Sunday, 12 December 2010
Sparrow and the Workshop - Black To Red EP (Distiller Records)
Sparrow And The Workshop's Black To Red EP achieves the unlikely feat of sounding both cannily current and effortlessly timeless. Quaint but still gutsy; folk-balladry with a rock n' roll edge: Black To Red is an EP crafted by an artful trio of musicians whose sound is sure to appeal to a broad audience. I don't mean to sound cynical – this EP was most certainly not the work of scheming manufacturers – but Black To Red does tap in to a market that's currently enjoying huge commercial success.
I'm talking about the transatlantic twang of singer Jill O'Sullivan's voice, whose soulfulness belies its youthfulness, and which in its mellower moments, such as on 'Medal Around Your Neck', isn't a million miles away from that of Laura Marling. There's also the off-beat interplay between O'Sullivan's vocals and those of drummer Greg Donaldson, whose soft interjections lend a endearingly unpolished feel to the recording, and remind me of the male-female vocal technique favoured by the likes of The xx. However, I suspect these likenesses are purely coincidental, because this EP has such an organic and authentic sound, you get the feeling that this is the only way their songs could have turned out.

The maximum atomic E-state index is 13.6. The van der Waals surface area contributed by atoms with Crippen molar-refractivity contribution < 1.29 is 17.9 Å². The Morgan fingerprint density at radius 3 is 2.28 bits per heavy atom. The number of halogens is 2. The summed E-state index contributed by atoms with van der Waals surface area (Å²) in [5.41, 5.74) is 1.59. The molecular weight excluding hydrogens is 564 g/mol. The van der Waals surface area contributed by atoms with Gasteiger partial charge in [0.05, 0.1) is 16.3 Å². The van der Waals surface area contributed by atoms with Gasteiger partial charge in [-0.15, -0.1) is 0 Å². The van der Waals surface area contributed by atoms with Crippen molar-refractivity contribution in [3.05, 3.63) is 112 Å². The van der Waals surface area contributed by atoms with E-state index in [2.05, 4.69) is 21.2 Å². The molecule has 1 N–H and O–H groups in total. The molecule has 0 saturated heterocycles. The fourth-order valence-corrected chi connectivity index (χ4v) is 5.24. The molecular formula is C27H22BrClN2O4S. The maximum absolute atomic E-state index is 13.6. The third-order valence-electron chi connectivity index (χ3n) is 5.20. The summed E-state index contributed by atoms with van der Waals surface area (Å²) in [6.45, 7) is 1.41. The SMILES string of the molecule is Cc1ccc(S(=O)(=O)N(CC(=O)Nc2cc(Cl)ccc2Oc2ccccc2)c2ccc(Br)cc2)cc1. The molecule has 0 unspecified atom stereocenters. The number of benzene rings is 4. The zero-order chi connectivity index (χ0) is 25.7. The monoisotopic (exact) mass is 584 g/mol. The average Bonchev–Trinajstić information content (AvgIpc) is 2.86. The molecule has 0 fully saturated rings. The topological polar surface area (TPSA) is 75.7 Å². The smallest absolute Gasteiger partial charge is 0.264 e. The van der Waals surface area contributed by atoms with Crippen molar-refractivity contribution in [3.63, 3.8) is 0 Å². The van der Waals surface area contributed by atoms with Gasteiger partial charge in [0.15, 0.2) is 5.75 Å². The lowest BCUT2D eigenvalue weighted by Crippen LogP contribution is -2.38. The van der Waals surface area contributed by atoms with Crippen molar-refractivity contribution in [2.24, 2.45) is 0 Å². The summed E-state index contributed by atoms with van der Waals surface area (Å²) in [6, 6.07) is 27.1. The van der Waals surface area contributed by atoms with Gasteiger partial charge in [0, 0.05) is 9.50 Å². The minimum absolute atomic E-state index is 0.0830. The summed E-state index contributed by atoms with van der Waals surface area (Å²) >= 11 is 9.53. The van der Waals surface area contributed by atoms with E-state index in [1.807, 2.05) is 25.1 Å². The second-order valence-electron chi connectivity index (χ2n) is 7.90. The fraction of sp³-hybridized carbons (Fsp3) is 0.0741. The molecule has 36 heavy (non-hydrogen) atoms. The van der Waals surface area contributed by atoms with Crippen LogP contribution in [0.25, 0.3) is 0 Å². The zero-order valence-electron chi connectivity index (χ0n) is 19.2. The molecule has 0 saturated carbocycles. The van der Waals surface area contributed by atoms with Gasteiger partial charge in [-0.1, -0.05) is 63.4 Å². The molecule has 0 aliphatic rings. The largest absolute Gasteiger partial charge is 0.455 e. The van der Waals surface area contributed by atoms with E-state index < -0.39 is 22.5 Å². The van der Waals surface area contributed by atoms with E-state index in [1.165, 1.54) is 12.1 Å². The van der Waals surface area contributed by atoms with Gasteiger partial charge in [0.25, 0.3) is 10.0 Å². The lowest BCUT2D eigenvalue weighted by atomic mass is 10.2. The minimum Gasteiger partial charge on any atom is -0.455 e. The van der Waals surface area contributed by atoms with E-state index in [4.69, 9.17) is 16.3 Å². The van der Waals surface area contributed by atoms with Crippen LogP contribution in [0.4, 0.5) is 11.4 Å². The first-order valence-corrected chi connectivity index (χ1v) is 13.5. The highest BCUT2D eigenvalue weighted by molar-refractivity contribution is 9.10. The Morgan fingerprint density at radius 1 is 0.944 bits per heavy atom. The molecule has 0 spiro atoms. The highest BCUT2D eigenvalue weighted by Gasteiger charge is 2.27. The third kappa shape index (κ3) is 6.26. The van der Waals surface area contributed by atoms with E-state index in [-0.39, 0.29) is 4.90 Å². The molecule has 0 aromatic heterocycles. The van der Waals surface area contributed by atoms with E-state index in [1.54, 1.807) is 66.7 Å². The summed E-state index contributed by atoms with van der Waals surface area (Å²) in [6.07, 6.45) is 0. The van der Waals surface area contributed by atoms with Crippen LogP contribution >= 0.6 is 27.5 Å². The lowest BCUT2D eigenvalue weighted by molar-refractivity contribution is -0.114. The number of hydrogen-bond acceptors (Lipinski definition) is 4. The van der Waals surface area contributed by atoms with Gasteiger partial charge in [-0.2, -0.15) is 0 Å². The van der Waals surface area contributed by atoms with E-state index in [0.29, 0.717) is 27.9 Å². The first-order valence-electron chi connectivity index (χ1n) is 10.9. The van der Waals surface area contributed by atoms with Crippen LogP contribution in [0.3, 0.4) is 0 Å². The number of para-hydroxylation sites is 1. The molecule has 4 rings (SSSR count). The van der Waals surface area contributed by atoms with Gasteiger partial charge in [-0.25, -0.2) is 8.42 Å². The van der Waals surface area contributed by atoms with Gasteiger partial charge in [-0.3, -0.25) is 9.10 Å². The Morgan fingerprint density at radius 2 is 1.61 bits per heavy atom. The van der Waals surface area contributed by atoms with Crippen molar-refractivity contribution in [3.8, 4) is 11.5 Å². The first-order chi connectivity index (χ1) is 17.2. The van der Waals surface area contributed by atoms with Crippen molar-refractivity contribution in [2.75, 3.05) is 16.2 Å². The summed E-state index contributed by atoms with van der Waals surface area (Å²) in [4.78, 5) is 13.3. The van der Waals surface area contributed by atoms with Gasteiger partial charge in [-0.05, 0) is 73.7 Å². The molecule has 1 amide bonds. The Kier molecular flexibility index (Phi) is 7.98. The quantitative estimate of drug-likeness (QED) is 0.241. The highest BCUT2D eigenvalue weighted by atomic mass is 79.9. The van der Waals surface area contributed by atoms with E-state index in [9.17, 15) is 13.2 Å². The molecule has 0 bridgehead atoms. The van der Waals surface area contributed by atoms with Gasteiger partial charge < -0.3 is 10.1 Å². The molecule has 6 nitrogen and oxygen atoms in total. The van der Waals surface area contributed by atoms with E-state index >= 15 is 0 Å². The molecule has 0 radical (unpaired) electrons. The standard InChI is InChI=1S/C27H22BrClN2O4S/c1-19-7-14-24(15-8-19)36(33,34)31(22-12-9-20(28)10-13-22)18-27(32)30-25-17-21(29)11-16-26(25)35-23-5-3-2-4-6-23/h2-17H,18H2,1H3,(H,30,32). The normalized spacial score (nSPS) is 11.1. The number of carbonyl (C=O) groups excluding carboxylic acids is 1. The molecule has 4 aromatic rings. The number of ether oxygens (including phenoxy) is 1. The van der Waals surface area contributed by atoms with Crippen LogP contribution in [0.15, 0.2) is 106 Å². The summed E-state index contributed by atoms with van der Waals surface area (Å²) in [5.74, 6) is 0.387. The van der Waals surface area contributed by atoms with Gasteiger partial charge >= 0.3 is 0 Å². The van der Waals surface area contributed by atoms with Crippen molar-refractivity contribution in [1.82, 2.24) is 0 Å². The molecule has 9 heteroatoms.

First track 'Black To Red' is something of an anomaly among the other acoustic laments that comprise the EP, with its shouty opening verse that could fool you into thinking this is a punk record. However, the unexpectedly heartfelt chorus contains those traces of melancholy and wistfulness that permeate the other tracks, too, before climbing to an almost hysterical climax that showcases the arresting range of emotion within the band's songwriting. Elsewhere on the record, the band explore a rousing country style on 'Medal Around Your Neck' and a stripped-back, dream-like sound for closing track 'Tired Of This Town'. Overall, this EP demonstrates the versatility and the emotional force of the frequently misappropriated genre that is folk. Charming, intelligent and captivating, the EP hopefully augurs a bright future for Sparrow And The Workshop.
Words: Tegan Rogers